Right To Basic Education

India

X and others v Albania, 2022

Challenging discrimination in schools

Naim Frasheri Primary school had an integrated population of ethnic Albanian, Romani and Egyptian pupils. Through a special program invitation, the school encouraged Romani and Egyptian children to the school with extending support and aid as school supplies and food as they were much poorer than the ethnic Albanians.

This provoked a ‘white fight’ and restlessness in the society between the Romani/Egyptian and Albanians as, very soon, the Romanians and the Egyptian kids outnumbered the Albanians.

The ERRC (European Roma rights centre) complained of unlawful racial segregation and that the Roma and Egyptian children at Naim Frasheri School were suffering from discrimination. The school discrimination was contrary to Protocol No.12 to the European Convention on Human Rights which Albania was also a part of it. Everyone in Albania is protected from discrimination based on race, ethnic origin, or colour by any public authority or in relation to any right protected by law. Not all European countries have agreed to be bound by Protocol no.12, but Albania has.

The European court issued a judgement largely agreeing with ERRC and It held that Albania had violated Article 1 of Protocol no.12 to the convention.

The Court affirmed that “discrimination means treating differently, without an objective and reasonable justification, persons in relevantly similar situations,” although in some circumstances different treatment is necessary to correct inequalities. Racial segregation, though, is not the kind of differential treatment that corrects inequalities – it instead violates a “fundamental value of democratic society” The Court cited that the school segregation violated the Convention’s prohibition against discrimination.

Guryan v. Mahon

2023 WL 2274617 (D. Me. May 16, 2023)

The United States District Court for the District of Maine ruled that the Maine Department of Education's (MDOE's) policy requiring all students to pass a standardized test in order to graduate from high school violated the Individuals with Disabilities Education Act (IDEA). The court found that the policy did not provide students with disabilities with an appropriate opportunity to demonstrate their mastery of the curriculum.

The IDEA is a federal law that guarantees a free and appropriate public education (FAPE) to all children with disabilities. The IDEA requires that schools provide students with disabilities with an individualized education program (IEP) that is designed to meet their unique needs.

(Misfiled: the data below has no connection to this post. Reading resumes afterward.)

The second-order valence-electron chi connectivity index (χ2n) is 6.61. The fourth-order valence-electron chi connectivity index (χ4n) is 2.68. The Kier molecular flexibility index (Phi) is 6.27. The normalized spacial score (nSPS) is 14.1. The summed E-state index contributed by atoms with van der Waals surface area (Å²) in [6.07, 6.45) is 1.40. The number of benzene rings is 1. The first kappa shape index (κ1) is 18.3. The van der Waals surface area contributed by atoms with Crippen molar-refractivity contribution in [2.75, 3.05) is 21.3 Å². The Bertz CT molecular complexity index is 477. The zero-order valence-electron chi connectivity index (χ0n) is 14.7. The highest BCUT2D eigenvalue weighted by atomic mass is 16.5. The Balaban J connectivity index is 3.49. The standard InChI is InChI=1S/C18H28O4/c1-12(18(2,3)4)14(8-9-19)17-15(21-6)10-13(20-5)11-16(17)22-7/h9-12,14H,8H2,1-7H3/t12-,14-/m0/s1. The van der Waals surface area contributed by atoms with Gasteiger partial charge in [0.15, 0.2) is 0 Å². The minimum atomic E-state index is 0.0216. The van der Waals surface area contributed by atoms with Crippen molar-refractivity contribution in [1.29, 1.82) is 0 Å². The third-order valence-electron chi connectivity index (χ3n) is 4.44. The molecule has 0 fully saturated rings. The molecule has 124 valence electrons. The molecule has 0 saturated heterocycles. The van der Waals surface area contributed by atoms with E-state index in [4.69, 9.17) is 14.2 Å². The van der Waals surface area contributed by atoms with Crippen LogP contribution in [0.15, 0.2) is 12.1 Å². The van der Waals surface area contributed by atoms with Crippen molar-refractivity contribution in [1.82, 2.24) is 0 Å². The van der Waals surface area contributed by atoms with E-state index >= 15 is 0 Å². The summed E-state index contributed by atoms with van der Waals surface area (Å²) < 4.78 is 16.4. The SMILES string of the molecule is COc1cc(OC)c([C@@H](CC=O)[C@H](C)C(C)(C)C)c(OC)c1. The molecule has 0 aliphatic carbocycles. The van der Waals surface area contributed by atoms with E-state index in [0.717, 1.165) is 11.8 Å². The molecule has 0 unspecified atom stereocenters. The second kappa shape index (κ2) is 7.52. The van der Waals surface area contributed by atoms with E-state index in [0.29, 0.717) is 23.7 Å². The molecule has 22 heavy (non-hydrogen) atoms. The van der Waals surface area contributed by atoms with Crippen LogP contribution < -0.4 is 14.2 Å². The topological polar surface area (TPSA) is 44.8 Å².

In 2016, the MDOE adopted a policy that required all students to pass a standardized test in order to graduate from high school. The policy was challenged by several parents of students with disabilities, who argued that the policy violated the IDEA because it did not provide students with disabilities with an opportunity to demonstrate their mastery of the curriculum through alternative means.

The district court found that the MDOE's policy violated the IDEA because it did not provide students with disabilities with an appropriate opportunity to demonstrate their mastery of the curriculum. The court found that the policy was not tailored to the individual needs of students with disabilities, and that it did not provide students with disabilities with the opportunity to use alternative means to demonstrate their mastery of the curriculum.

The district court ordered the MDOE to develop a new graduation policy that does not violate the IDEA. The court also ordered the MDOE to provide compensatory education to all students with disabilities who were harmed by the policy. The district court's ruling is significant because it reinforces the principle that schools must provide students with disabilities with an opportunity to demonstrate their mastery of the curriculum through alternative means. The ruling also provides guidance to schools on how to develop graduation policies that comply with the IDEA.

The district court's ruling in Guryan v. Mahon is an important victory for students with disabilities. The ruling makes it clear that schools must provide students with disabilities with an opportunity to demonstrate their mastery of the curriculum through alternative means. The ruling also provides guidance to schools on how to develop graduation policies that comply with the IDEA. The ruling is also significant because it highlights the importance of individualized education programs (IEPs). IEPs are designed to meet the unique needs of students with disabilities. The district court's ruling makes it clear that IEPs must be tailored to the individual needs of each student.

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